For me, the best trips have the luxury of time: time to do nothing and soak up everything. In Granada, I could have gone to a museum or visited the Capilla Real to see the tombs of the Catholic monarchs Ferdinand and Isabella (and Juana and Philip—yes, the one they named the Philippines after). Instead I chose to just sit down, walk around and watch people.
Oh, and photograph them, of course… with my new 60mm lens! Every shot is a small victory in my war against shyness; maybe one day I’ll actually be bold enough to ask someone if I can take their photo. For now, I stand from a distance, fascinated by people and charmed by the many surprises of daily life elsewhere…
… such as a retro-cool jazz ensemble singing dixie and swing hits from the 1920s and 30s, right in the middle of Plaza Bib-Rambla. Listening to them felt like being in an episode of Boardwalk Empire.
So much fun, and so stylish too!
In the streets of the Albayzin: the Hogwarts Rondalla.
I kid, I kid. I don’t know what else to call a band of merry old men in long black capes, playing the guitar and singing with such gusto that they attracted an impromptu street party around them, with lots of laughing, dancing…
… even advertising. This enterprising fellow was waving his signboard in time to the music, hoping to draw the street party into his bar. Funny.
Some of my favorite subjects, after the jump…
When I was in college, photographing people while traveling usually meant sneaking pictures of cute guys with the patented “I’m taking a picture of my friend, but really focusing on the guy behind her” move. (Admit it, you’ve done that too!) I guess I’ve really gotten old, since I now find myself fascinated by totally different subjects.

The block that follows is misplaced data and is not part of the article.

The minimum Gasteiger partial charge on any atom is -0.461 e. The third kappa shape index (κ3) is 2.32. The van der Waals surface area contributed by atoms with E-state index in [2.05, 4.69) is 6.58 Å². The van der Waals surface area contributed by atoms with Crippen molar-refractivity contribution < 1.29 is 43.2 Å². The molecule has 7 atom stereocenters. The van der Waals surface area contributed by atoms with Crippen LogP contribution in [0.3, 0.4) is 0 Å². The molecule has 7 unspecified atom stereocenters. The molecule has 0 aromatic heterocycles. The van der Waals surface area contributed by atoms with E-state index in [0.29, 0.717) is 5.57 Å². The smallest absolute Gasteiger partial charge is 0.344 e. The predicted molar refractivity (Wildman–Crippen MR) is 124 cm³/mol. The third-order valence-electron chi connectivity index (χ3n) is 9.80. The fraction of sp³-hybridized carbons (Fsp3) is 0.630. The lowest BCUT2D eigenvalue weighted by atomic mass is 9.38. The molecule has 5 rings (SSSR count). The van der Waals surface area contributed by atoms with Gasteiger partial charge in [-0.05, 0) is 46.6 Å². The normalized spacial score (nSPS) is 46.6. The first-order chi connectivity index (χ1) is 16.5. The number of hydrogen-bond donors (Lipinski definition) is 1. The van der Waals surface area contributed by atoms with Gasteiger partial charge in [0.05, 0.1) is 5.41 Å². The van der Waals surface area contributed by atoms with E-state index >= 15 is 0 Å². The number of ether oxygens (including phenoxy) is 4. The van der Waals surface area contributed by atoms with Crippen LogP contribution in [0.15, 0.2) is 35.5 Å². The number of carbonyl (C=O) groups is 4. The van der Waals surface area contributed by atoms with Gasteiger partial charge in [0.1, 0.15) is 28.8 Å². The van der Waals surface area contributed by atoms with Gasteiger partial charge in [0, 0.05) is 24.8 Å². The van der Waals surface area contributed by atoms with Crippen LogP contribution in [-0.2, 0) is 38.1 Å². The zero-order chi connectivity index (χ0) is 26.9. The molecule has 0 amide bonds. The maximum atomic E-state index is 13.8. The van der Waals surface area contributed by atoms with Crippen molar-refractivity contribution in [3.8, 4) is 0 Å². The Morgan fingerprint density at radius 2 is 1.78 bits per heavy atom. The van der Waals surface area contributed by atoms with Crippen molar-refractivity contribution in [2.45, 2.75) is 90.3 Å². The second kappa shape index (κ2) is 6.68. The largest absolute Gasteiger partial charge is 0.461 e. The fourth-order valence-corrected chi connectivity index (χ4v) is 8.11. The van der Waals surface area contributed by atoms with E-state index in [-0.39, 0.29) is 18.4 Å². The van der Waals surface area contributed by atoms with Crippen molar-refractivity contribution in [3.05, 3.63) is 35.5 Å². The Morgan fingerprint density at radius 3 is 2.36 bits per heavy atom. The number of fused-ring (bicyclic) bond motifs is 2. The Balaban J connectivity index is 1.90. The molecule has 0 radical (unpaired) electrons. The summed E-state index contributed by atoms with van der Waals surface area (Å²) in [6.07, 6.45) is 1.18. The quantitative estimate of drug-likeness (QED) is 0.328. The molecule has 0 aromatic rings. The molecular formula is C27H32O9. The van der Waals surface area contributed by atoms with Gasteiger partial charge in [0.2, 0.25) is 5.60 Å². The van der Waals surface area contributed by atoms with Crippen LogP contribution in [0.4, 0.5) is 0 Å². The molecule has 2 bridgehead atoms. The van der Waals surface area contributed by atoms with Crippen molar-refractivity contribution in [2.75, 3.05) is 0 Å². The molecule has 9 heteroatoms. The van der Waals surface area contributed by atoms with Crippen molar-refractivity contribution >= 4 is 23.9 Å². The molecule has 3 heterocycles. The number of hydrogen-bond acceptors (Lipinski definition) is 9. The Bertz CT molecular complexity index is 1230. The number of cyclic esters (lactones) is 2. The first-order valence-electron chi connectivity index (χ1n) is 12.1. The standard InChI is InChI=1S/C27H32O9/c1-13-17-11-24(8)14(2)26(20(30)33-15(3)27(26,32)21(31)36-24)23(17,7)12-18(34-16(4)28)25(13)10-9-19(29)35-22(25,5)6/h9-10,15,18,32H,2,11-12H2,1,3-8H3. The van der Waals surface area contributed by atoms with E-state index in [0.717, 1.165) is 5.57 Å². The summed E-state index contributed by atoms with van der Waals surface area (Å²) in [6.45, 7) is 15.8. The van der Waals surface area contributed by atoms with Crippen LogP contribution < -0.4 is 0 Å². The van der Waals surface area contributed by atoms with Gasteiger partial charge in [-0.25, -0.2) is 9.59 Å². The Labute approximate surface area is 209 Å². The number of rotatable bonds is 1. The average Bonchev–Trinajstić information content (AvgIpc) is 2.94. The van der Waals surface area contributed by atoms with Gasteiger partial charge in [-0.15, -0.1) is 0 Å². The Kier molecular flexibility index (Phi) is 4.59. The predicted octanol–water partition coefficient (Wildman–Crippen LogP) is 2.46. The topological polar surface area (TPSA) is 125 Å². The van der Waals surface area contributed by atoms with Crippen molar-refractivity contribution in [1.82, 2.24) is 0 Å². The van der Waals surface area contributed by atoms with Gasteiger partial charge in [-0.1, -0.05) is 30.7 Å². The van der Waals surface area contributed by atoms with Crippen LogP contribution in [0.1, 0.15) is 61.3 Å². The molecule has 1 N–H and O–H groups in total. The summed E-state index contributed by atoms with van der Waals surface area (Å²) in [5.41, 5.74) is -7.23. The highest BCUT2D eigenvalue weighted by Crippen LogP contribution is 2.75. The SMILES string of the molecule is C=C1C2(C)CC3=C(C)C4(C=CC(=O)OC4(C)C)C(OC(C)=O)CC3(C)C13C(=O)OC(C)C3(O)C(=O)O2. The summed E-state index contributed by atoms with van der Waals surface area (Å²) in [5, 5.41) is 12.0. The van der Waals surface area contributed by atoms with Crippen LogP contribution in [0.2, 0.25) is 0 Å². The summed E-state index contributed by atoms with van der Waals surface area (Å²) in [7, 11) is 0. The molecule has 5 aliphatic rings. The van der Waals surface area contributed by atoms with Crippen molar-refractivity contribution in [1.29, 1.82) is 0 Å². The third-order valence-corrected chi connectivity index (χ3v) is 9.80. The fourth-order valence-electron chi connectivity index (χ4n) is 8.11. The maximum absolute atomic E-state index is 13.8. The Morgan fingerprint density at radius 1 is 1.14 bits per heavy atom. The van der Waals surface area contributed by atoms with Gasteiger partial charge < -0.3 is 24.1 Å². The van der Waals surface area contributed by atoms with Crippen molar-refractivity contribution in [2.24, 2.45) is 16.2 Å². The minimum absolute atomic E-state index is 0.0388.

Like babies and children. Even if you don’t have baby brain as I currently do, the perfect preppy cuteness of Spanish toddlers is a hard thing to resist.
While shopping for baby clothes, I realized that Spanish little girls’ clothing are essentially mini versions of old lady clothes. That’s not as bad as it sounds, because dressing like your lola in Spain could actually mean looking quite glamorous. Take Sartorialist abuela with her fur stole, tailored blush coat, leather loafers and red lipstick; I believe this is what they call postura.
Check out abuelita’s Sock Bun 2.0. Very current!
Much as I am partial to babies and old people, there are just some subjects that cry out to be photographed. Such a long-haired, dark-eyed Spanish poet.
Yes, ladies, this fine specimen actually writes poetry. In fact, he he types them out on an old-school typewriter and hands them out for free (or for small change) on the Carrera del Darro. De nada, chicas. You’re welcome.
Do you photograph people on your travels? What kind of subjects are you drawn to?